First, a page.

The Pfister Hotel in Milwaukee, the site of this week's general manager meetings, is allegedly haunted. Which is just as well, because Kenny Williams doesn't have much of an idea of where he's going yet. Maybe some supernatural forces will push him in the right direction.
Williams arrived on the scene and gave a rundown of what he knew and what he was thinking. Some of the news is welcome, and other parts are not so much. Let's break it down in terms we're all familiar with:
For reasons that should be obvious. It makes sense for a few reasons on both sides, since the Cubs need pitching and Buehrle wouldn't have to move.
On the other hand, Buehrle has made his hatred of Wrigley Field quite clear, and he's not a guy who pretends he never said the things he said. So here's hoping this is merely one-way communication that Jeff Berry has made public in order to increase the pool of suitors, and nothing more.
Williams remained mum on Buehrle. Bah.
U-God already passed this along as a FanShot, but it's worth repeating. Williams told the media, "If I was making the lineup out [De Aza] would be my leadoff hitter," which is correct. As I wrote earlier, De Aza is the best pound-for-pound value for a team that needs to cut costs. If the Sox stumbled into a legitimate option with a longer track record, that's fine, but Williams can't really afford to make it a priority.
(Journalism gripe aside: In Doug Padilla's account, he wrote, "Finding a leadoff hitter who can play left field figured to be one of Williams’ desires on the trade market." The passive voice is disingenuous here -- figuring isn't something that happened to it, because it wasn't unanimous. Who figured that and why?)
Smart move by Williams to clarify that Dunn did work out in the offseason, because that criticism severely diminishes the signal-to-noise ratio. He also said that Dunn's amount of offseason BP is "expected to change," and it better for Dunn's sake.
Still, Dunn was so bad for so long -- he season triple-slash line (.159/.292/.277) was uncannily close to his April one (.160/.300/.267) -- that a temporary and ultimately harmless condition (bad back or eyes) was his best way out.
Part of me thinks the best-case scenario is a dead cat bounce. And dead-cat-bouncing back from the one of the worst seasons ever still isn't going to be nearly enough to fulfill DH duties. Yech.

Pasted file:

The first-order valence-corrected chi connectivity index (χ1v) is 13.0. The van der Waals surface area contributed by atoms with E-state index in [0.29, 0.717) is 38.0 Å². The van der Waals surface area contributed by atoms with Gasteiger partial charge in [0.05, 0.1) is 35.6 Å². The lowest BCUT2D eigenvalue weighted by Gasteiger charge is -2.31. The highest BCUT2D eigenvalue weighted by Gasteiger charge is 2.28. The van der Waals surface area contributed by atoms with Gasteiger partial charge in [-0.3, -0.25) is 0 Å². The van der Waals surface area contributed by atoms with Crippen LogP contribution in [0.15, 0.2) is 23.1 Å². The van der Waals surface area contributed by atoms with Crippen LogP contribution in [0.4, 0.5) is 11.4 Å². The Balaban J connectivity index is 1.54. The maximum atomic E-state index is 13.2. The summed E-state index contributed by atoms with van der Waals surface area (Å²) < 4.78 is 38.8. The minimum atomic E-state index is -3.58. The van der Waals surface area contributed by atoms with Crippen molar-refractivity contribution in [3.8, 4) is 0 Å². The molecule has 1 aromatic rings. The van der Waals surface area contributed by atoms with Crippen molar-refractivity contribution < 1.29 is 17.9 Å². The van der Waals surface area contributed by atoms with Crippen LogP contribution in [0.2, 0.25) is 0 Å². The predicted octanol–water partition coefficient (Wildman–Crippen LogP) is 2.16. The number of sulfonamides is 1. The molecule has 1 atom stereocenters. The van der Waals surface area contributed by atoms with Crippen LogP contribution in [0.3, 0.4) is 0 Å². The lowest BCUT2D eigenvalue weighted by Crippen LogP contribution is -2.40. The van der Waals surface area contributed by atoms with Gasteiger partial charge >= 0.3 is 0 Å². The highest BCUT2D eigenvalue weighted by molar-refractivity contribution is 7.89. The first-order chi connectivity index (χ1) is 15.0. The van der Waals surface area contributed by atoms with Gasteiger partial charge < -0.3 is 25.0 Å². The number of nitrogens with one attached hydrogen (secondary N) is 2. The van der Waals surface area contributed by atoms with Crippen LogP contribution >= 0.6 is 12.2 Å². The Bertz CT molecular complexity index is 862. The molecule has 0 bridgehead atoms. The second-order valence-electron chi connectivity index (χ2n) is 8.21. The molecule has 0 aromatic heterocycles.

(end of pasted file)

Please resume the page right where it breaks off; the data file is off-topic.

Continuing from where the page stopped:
There's no guaranteeing Sale can hack it as a starter, and his frail frame attracts injury concerns, but the Sox owe it to themselves and Sale to see if he can throw 150-170 innings at the back of the rotation. John Danks and Jake Peavy are free agents after 2012, and Gavin Floyd the year after, so it's important to know whether Sale is a genuine option before they have to depend on him to carry an unprecedented workload.
The only way this is bad is if you think failure as a starter will mess up his long-term relief prospects. That's possible, I suppose, but making decisions based off that outcome is like being afraid of the sun.
At this point in his career, Gordon Beckham was supposed to start making good on those Michael Young comparisons -- at least the popular interpretation of Young's production, not the sabermetric version. At the very least, he was supposed to be a plug-and-play guy, a Tadahito Iguchi type who would allow a GM to focus his attention elsewhere.
I'll tell you what he wasn't supposed to be -- a guy who needs to be pushed by a light-hitting infielder with a .657 OPS at Triple-A. No offense to Escobar, but if he's a legitimate option for anything more than once-a-week duty, the Sox are in bad shape.
Williams said that Paul Konerko is guaranteed to have a starting job in 2012, and so are two other guys -- presumably Alexei Ramirez and A.J. Pierzynski. Other positions probably aren't up for grabs, exactly, but Williams apparently wants to impress upon his team that nobody else can expect to flop and get away with it at Camelback Ranch.
Robin Ventura is the wild card in all of this. If Williams consistently maintains this stance, it probably helps Ventura gain full faith and credit to bench an expensive veteran. However, since Ozzie Guillen didn't have the desire, balls or mere interest to try benching Dunn or Alex Rios when it was warranted, we have no idea how they're going to react, and whether it will affect other players. Considering that's one of the toughest calls a manager has to make, it somewhat sucks that Ventura might have that decision staring him in the face immediately.
There are some reasons to believe the White Sox could contend for the AL Central title, but it involves a lot of finger-crossing and prayer. More realistically, if the players who failed in 2011 can't revive their careers in 2012, the Sox are suddenly have little in the way of present or future production.
Williams seems to realize this, which is good to know. The problem is that he hasn't shown himself capable of trading proven for unproven in recent seasons, and his team doesn't invest in the draft, either. A team kinda needs to do both in order to pull off a rebuilding process in relatively short order. Admitting it is the first step, but is he capable of going any further? I have my doubts.
Can I go now?